While the City Council wades through lease negotiations with the Aspen Power Plant founders to ensure that local millennials can call their parents and reassure them they have somewhere to go each day other than the Back of Bell, for one of the organizations that vied unsuccessfully for the space formerly occupied by the Aspen Art Museum, it’s been business as usual. The Aspen Science Center took the loss on the chin, and instead of picking up its ball and going home, it’s kept on in its mission. This, despite not being run by millennials.
The Science Center’s STEAM Room popped up at the Crystal Palace during ski season for a grand total of 17 days, with 500 kids visiting on 14 field trips as well as more than 1,200 other individuals who made some 1,600 trips. The Science Center also plans on reviving its Science Sundays at Jimmy’s restaurant in the coming months, which will be in addition to the center’s fifth annual Science Street Fair in August and its weekly summer physics barbecues starting in June.
Then there’s the Hudson Reed Ensemble, which for the past decade has been performing Shakespeare in the Park — otherwise known as an empty lawn downtown. The theater company’s brain trust, Kent Reed, is not a millennial and also would have liked to move into the Old Power House space. However, judging by his company’s plans to present “As You Like It” beginning Aug. 19, the rejection wasn’t a barrier to keep him from the business of performing.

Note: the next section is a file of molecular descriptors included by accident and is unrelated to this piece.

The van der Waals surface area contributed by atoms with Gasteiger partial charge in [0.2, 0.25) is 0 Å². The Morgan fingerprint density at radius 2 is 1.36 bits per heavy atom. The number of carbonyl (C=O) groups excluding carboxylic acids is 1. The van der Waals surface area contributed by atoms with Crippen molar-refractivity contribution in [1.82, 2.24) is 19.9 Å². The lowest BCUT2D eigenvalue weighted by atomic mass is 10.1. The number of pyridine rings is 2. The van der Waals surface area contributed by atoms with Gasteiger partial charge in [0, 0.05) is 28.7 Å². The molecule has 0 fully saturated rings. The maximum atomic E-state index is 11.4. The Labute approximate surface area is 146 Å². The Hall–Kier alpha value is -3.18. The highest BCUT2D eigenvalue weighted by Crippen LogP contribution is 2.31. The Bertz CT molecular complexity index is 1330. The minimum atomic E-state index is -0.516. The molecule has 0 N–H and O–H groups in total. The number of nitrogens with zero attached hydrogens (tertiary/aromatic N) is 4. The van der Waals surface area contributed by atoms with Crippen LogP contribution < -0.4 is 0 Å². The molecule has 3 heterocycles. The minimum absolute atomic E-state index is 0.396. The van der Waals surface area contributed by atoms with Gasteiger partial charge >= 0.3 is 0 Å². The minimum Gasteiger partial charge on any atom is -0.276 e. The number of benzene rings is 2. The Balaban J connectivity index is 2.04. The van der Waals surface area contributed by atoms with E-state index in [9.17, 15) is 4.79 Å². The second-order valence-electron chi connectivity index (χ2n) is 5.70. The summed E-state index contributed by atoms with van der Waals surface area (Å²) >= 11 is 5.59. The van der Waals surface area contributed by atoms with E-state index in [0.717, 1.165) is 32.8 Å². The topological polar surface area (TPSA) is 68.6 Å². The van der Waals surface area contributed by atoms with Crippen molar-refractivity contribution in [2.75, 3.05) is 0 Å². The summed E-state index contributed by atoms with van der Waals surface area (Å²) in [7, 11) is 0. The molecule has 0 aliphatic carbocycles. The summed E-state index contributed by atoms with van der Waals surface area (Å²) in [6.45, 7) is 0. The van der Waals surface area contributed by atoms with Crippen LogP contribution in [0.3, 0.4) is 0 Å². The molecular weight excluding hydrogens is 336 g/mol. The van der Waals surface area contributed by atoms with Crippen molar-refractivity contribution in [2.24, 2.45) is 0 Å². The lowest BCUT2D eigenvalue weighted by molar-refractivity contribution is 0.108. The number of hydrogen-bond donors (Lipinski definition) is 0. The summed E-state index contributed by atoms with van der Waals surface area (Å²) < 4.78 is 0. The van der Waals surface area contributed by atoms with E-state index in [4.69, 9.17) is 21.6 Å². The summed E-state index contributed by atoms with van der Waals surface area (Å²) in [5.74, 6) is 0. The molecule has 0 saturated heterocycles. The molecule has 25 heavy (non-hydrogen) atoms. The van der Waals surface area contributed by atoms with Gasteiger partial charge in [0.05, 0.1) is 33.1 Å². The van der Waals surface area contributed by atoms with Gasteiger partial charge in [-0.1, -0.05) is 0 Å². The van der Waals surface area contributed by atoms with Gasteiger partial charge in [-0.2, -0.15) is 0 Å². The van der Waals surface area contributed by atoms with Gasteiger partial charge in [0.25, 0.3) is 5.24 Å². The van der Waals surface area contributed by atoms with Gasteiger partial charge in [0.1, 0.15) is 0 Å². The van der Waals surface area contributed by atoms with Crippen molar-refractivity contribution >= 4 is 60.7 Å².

A lack of a permanent space hasn’t deterred the nonmillennial-led Aspen Jewish Congregation, either. Since it was founded over 40 years ago, it has served hundreds of families at Our Lady of the Roundabout for Friday-night services and taught Hebrew school classes, too, most recently at St. Mary Catholic Church. Since 2013, it also has held regular slopeside minyan services Saturdays outside Elk Camp.
Too young to be considered millennials, yet still fly-by-the-seat-of-their-Pampers are many preschoolers across the valley whose families have eschewed the idea of brick-and-mortar classrooms for the Preschool on Wheels program, which is a licensed mobile preschool provider.
To be sure, there are plenty of tasks that cannot be performed at home or in, say, Victoria’s, including fishing and surgery. Fortunately, though, neither local anglers have come forward lamenting the dearth of trout nor doctors searching for available operating rooms.
The only people on whom the irony of office space for millennials seems to be lost are the City Council members. Of course, in just 0.31 seconds, a Google search of “millennial workforce” would have yielded them 492,000 results, most of which basically say that what sets millennial laborers apart is their ability to adapt because of their tech-savvy ways. That’s not to say the Aspen Power Plant doesn’t deserve well-wishes during its lease negotiations — although maybe we also should wish for it a little extra space for naps, because 138,000 Google search results show millennials need lots of those, too.
More at http://www.meredithcarroll.com.